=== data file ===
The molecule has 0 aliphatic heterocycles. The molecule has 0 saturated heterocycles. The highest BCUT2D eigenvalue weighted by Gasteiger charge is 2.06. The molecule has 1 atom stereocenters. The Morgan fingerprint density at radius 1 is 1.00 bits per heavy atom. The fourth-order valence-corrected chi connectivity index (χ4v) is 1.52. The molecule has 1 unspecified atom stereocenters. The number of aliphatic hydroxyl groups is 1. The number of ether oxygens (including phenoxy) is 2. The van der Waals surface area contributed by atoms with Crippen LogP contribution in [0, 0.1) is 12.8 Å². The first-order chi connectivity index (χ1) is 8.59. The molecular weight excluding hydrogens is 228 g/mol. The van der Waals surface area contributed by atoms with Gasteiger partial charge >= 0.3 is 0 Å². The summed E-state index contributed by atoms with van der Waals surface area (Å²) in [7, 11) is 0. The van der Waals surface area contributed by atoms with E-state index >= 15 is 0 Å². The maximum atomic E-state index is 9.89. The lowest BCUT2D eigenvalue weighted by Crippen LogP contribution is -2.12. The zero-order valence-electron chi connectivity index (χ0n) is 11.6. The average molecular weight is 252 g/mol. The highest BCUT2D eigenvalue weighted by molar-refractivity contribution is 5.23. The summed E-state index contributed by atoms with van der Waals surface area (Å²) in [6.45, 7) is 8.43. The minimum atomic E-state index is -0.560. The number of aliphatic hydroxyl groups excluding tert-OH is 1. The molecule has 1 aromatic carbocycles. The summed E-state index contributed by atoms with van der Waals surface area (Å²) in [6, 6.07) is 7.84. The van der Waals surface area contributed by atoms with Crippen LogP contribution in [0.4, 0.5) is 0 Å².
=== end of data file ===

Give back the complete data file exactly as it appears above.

The molecule has 0 aliphatic heterocycles. The molecule has 0 saturated heterocycles. The highest BCUT2D eigenvalue weighted by Gasteiger charge is 2.06. The molecule has 1 atom stereocenters. The Morgan fingerprint density at radius 1 is 1.00 bits per heavy atom. The fourth-order valence-corrected chi connectivity index (χ4v) is 1.52. The molecule has 1 unspecified atom stereocenters. The number of aliphatic hydroxyl groups is 1. The number of ether oxygens (including phenoxy) is 2. The van der Waals surface area contributed by atoms with Crippen LogP contribution in [0, 0.1) is 12.8 Å². The first-order chi connectivity index (χ1) is 8.59. The molecular weight excluding hydrogens is 228 g/mol. The van der Waals surface area contributed by atoms with Gasteiger partial charge >= 0.3 is 0 Å². The summed E-state index contributed by atoms with van der Waals surface area (Å²) in [7, 11) is 0. The van der Waals surface area contributed by atoms with E-state index >= 15 is 0 Å². The maximum atomic E-state index is 9.89. The lowest BCUT2D eigenvalue weighted by Crippen LogP contribution is -2.12. The zero-order valence-electron chi connectivity index (χ0n) is 11.6. The average molecular weight is 252 g/mol. The highest BCUT2D eigenvalue weighted by molar-refractivity contribution is 5.23. The summed E-state index contributed by atoms with van der Waals surface area (Å²) in [6.45, 7) is 8.43. The minimum atomic E-state index is -0.560. The number of aliphatic hydroxyl groups excluding tert-OH is 1. The molecule has 1 aromatic carbocycles. The summed E-state index contributed by atoms with van der Waals surface area (Å²) in [6, 6.07) is 7.84. The van der Waals surface area contributed by atoms with Crippen LogP contribution in [0.4, 0.5) is 0 Å².